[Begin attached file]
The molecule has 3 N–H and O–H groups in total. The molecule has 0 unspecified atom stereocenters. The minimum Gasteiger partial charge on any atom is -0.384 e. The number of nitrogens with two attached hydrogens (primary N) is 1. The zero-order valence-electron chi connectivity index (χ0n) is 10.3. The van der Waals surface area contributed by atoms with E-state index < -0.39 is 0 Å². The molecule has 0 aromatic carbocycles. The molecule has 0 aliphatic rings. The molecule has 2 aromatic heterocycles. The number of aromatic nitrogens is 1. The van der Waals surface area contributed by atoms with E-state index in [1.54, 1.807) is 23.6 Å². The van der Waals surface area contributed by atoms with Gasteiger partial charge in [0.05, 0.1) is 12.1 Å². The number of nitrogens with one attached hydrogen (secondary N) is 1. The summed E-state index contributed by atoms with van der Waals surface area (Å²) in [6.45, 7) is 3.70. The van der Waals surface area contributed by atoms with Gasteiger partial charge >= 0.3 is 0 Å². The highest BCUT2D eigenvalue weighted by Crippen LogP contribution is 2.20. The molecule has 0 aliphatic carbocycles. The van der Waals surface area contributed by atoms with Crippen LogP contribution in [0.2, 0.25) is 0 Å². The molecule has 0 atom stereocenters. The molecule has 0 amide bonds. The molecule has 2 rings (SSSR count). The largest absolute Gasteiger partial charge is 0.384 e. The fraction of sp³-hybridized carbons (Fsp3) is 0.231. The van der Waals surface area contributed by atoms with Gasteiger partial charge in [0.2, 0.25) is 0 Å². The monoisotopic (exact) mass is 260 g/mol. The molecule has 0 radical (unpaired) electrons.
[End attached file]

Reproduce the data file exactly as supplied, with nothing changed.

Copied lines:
The molecule has 3 N–H and O–H groups in total. The molecule has 0 unspecified atom stereocenters. The minimum Gasteiger partial charge on any atom is -0.384 e. The number of nitrogens with two attached hydrogens (primary N) is 1. The zero-order valence-electron chi connectivity index (χ0n) is 10.3. The van der Waals surface area contributed by atoms with E-state index < -0.39 is 0 Å². The molecule has 0 aromatic carbocycles. The molecule has 0 aliphatic rings. The molecule has 2 aromatic heterocycles. The number of aromatic nitrogens is 1. The van der Waals surface area contributed by atoms with E-state index in [1.54, 1.807) is 23.6 Å². The van der Waals surface area contributed by atoms with Gasteiger partial charge in [0.05, 0.1) is 12.1 Å². The number of nitrogens with one attached hydrogen (secondary N) is 1. The summed E-state index contributed by atoms with van der Waals surface area (Å²) in [6.45, 7) is 3.70. The van der Waals surface area contributed by atoms with Gasteiger partial charge >= 0.3 is 0 Å². The highest BCUT2D eigenvalue weighted by Crippen LogP contribution is 2.20. The molecule has 0 aliphatic carbocycles. The van der Waals surface area contributed by atoms with Crippen LogP contribution in [0.2, 0.25) is 0 Å². The molecule has 0 atom stereocenters. The molecule has 0 amide bonds. The molecule has 2 rings (SSSR count). The largest absolute Gasteiger partial charge is 0.384 e. The fraction of sp³-hybridized carbons (Fsp3) is 0.231. The van der Waals surface area contributed by atoms with Gasteiger partial charge in [0.2, 0.25) is 0 Å². The monoisotopic (exact) mass is 260 g/mol. The molecule has 0 radical (unpaired) electrons.